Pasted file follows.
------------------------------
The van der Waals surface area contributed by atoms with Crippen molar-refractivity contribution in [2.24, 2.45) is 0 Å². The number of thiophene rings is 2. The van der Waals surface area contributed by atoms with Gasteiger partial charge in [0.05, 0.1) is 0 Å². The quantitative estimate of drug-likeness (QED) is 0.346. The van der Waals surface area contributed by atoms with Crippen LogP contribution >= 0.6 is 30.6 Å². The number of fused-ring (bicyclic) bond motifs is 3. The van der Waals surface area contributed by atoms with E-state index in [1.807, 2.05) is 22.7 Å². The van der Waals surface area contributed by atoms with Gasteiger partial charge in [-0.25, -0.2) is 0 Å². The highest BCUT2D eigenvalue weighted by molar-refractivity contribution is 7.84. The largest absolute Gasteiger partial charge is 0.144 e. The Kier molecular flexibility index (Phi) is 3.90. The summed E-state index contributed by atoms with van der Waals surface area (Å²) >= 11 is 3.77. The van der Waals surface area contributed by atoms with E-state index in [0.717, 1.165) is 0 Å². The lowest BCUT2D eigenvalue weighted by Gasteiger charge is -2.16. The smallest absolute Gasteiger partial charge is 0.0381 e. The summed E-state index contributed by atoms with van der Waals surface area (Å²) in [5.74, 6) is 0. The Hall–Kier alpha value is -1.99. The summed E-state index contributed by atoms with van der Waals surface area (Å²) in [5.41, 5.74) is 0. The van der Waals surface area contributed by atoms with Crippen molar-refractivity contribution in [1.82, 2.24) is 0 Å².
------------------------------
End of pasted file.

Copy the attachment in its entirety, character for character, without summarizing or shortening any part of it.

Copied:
The van der Waals surface area contributed by atoms with Crippen molar-refractivity contribution in [2.24, 2.45) is 0 Å². The number of thiophene rings is 2. The van der Waals surface area contributed by atoms with Gasteiger partial charge in [0.05, 0.1) is 0 Å². The quantitative estimate of drug-likeness (QED) is 0.346. The van der Waals surface area contributed by atoms with Crippen LogP contribution >= 0.6 is 30.6 Å². The number of fused-ring (bicyclic) bond motifs is 3. The van der Waals surface area contributed by atoms with E-state index in [1.807, 2.05) is 22.7 Å². The van der Waals surface area contributed by atoms with Gasteiger partial charge in [-0.25, -0.2) is 0 Å². The highest BCUT2D eigenvalue weighted by molar-refractivity contribution is 7.84. The largest absolute Gasteiger partial charge is 0.144 e. The Kier molecular flexibility index (Phi) is 3.90. The summed E-state index contributed by atoms with van der Waals surface area (Å²) >= 11 is 3.77. The van der Waals surface area contributed by atoms with E-state index in [0.717, 1.165) is 0 Å². The lowest BCUT2D eigenvalue weighted by Gasteiger charge is -2.16. The smallest absolute Gasteiger partial charge is 0.0381 e. The summed E-state index contributed by atoms with van der Waals surface area (Å²) in [5.74, 6) is 0. The Hall–Kier alpha value is -1.99. The summed E-state index contributed by atoms with van der Waals surface area (Å²) in [5.41, 5.74) is 0. The van der Waals surface area contributed by atoms with Crippen molar-refractivity contribution in [1.82, 2.24) is 0 Å².